Nearly a month after the U.S. Food and Drug Administration (FDA) called for the withdrawal of all brand-name and generic versions of Zantac (ranitidine) after detecting unsafe levels of a cancer-causing impurity in the drugs, the European Medicines Agency (EMA) suspended sales of the drug.
The impurity, called N-nitrosodimethylamine, or NDMA, is a common environmental contaminant that can be found in food and water. Research has shown exposure to NDMA can cause cancerous tumor growth in laboratory mice. The FDA has determined that consuming up to 96 nanograms of NDMA per day is reasonably safe based on lifetime exposure. However, the agency added, “sustained higher levels of exposure [to NDMA] may increase the risk of cancer in humans.”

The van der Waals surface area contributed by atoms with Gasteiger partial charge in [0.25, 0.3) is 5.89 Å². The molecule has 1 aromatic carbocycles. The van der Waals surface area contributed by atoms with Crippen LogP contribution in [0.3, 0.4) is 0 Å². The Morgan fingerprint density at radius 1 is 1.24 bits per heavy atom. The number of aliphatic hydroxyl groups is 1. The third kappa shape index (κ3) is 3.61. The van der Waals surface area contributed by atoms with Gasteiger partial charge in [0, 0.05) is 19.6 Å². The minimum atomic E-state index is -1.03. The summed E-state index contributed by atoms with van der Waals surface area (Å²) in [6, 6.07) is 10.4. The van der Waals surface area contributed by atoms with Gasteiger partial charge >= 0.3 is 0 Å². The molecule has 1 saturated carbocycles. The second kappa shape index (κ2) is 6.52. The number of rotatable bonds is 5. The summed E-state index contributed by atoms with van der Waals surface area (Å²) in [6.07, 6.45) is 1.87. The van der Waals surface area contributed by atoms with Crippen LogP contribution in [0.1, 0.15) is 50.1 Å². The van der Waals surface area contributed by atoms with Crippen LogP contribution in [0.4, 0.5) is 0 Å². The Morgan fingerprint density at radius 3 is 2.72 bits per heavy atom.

In fall 2019, a third-party laboratory detected elevated levels of NDMA in some products containing ranitidine, the active ingredient in Zantac. Several recalls were issued and the FDA began conducting its own studies. On April 1, the agency determined that levels of NDMA could increase under normal storage conditions and pose risks to consumers, and called for the removal of all Zantac products.
The EMA launched its own investigation and, four weeks later, suspended sales of all Zantac products. “There is some evidence that NDMA may form from the degradation of ranitidine itself with increasing levels seen over its shelf life,” the EMA said in a press release. “It is not clear whether NDMA can also be formed from ranitidine inside the body. Some studies suggest that it can while others do not. Given the uncertainties, the CHMP has recommended a precautionary suspension of these medicines in the EU.”
Beasley Allen attorneys Frank Woodson and Lisa Courson are actively investigating potential claims involving regular Zantac/ranitidine use that may have led to cancer of the stomach, colon, intestines, kidneys, or pancreas. If you or a loved one may have been affected, please contact us.